Type 1 diabetes mellitus (T1DM) is a major risk factor for cardiovascular disease as the incidence of cardiovascular complications in T1DM patients is reported to be 2- to 10-fold higher than in normal population [1]. Clinically overt diabetes-related vascular complications are rare in childhood and adolescence, and an optimal glycemic control at earlier age and stage of the disease may attenuate the development and progression of functional and structural alterations in the arterial tree [2, 3]. It is therefore important to identify preclinical vascular changes at a very early stage in order to improve glycemic control and reduce the risk of later cardiovascular complications. A number of noninvasive measurements, such as endothelium-dependent flow-mediated vasodilation (FMD), common carotid artery intima-media thickness (C-IMT), carotid-femoral pulse velocity (PWV, an index of aortic stiffness) and carotid augmentation index (AIx, an index of arterial pressure wave reflection) have been proposed as "tissue biomarkers" capable to improve risk stratification and tracking early atherosclerotic disease beyond the simple determination of established risk factors [4].

Endothelial dysfunction has been suggested to anticipate structural changes in large artery wall in young T1DM patients [5], in keeping with the hypothesis that functional abnormalities of the endothelium represent not only an early marker of atherosclerosis but above all a pathophysiologic mechanism promoting the development of arterial wall thickening and stiffening [6]. This hypothesis was further confirmed in a recent study on young T1DM patients [7] that demonstrated a severe impairment of FMD, important reduction in bone marrow derived circulating endothelial progenitor cells (EPCs), moderate increase in C-IMT and an inverse relationship between FMD and C-IMT. C-IMT has been extensively evaluated in children and adolescents with T1DM, and an increased C-IMT has been reported not only in subjects with suboptimal metabolic control [8] but also in those with satisfactory insulin treatment and with a relatively short diabetes duration (5.5 years) [911]. On the other hand, reports on large artery stiffness in young diabetic patients are still limited and indirect, based mainly on applanation tonometry [12, 13].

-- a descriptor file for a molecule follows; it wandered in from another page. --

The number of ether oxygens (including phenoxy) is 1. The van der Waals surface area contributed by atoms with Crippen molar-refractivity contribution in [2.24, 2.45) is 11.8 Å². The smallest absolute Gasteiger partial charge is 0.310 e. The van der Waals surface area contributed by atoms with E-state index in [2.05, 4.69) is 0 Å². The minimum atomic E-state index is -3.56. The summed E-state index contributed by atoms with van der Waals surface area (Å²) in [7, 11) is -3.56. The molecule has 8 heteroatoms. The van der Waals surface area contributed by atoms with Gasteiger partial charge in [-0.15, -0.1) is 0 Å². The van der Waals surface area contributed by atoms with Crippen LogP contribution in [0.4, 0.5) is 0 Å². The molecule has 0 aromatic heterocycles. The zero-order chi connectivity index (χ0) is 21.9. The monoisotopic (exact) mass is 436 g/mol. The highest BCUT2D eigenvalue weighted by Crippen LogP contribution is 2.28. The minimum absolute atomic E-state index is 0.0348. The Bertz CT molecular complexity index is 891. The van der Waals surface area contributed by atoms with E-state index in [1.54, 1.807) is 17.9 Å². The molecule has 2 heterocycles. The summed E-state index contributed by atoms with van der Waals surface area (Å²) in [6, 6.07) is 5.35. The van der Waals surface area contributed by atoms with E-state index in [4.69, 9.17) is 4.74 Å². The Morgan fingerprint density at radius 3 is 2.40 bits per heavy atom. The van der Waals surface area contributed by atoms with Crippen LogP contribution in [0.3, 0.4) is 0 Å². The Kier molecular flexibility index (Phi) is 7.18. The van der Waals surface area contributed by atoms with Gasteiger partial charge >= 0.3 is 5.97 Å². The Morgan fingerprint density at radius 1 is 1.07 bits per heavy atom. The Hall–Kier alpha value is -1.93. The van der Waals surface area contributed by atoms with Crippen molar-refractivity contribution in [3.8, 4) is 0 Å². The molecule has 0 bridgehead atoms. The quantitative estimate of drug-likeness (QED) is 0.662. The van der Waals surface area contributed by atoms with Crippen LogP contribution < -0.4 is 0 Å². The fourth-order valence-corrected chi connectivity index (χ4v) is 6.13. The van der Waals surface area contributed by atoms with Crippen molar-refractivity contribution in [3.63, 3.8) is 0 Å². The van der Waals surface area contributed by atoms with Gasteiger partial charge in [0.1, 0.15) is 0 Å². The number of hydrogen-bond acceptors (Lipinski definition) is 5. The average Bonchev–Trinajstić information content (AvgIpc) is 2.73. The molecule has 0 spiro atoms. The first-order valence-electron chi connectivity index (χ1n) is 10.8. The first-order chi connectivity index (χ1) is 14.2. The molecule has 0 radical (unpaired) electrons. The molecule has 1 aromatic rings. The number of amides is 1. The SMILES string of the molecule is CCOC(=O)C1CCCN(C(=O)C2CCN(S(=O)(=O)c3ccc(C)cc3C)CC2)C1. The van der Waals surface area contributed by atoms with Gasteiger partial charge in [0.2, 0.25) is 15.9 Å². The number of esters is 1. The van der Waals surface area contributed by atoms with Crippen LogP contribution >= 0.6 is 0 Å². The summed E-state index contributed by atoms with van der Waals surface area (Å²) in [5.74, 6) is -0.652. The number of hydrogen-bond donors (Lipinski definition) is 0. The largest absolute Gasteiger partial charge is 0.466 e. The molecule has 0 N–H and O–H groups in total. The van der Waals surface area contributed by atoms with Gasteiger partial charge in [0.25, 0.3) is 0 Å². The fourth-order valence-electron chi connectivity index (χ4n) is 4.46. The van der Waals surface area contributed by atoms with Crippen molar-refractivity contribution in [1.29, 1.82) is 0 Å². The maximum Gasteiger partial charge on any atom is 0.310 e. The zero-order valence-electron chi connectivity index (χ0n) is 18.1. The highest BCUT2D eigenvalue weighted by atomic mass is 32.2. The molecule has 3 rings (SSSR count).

Various metabolic abnormalities with atherogenic potential, like fasting and post-prandial high plasma glucose levels, increased advanced glycated endproducts (AGEs) and post-secretory modified LDL particles, may be accountable for accelerated development and progression of vascular organ damage in T1DM [1417]. The possible role of adiponectin in T1DM-related vascular changes [18] requires further elucidation, as plasma levels of this atheroprotective adipokine have been reported increased in young peoples with T1DM [19, 20].

To identify a sensitive and early marker of vascular organ damage in T1DM and to provide some insight on mechanisms underlying these early vascular changes, the present study compared several different indices of vascular structure and function between T1DM adolescents and healthy controls of similar age, and it also tested the relationships between the vascular measures and circulating EPCs, glyco-metabolic control, serum levels of AGEs, soluble receptors for AGEs (sRAGE) and adiponectin.


Study population

We studied 16 consecutive subjects with T1DM and 26 healthy controls. The diabetic population consisted of outpatients with a relatively long history of disease (11 ± 5 years) undergoing periodic follow-up examinations at the Pediatric Endocrinology and Diabetes Unit, Pediatrics Department, University of Pisa. At the time of the study, they were all taking a combination of rapid-acting, basal insulin analogs (basal-bolus regimen, optimized according to clinical evaluation and HbA1c). In all patients, the presence of concomitant disease (other than diabetes mellitus), pharmacological treatment (other than insulin), or cigarette smoking, alcohol, or food abuse was excluded by medical history, standard medical examinations and clinical tests. All subjects were free from overt macrovascular complications, microalbuminuria, retinopathy and neuropathy. The control group of 26 healthy subjects consisted of friends of the diabetic patients studied and children and adolescents of Pisa University Hospital staff members. All females, when fertile, were investigated during the follicular phase of menstrual cycle.

Study protocol

The protocol of the study followed the principles of the Declaration of Helsinki and was approved by the institutional ethics committee. All patients (or a parent if minor) gave their informed consent to participate. Each study participant underwent an integrated vascular examination, two hours after a light breakfast free of caffeine containing beverages. The same day, venous blood samples were taken after an overnight fast, between 07.30 and 08.30 am, in order to measure blood glucose, HbA1c, serum lipids, circulating EPCs, sRAGE and total circulating adiponectin.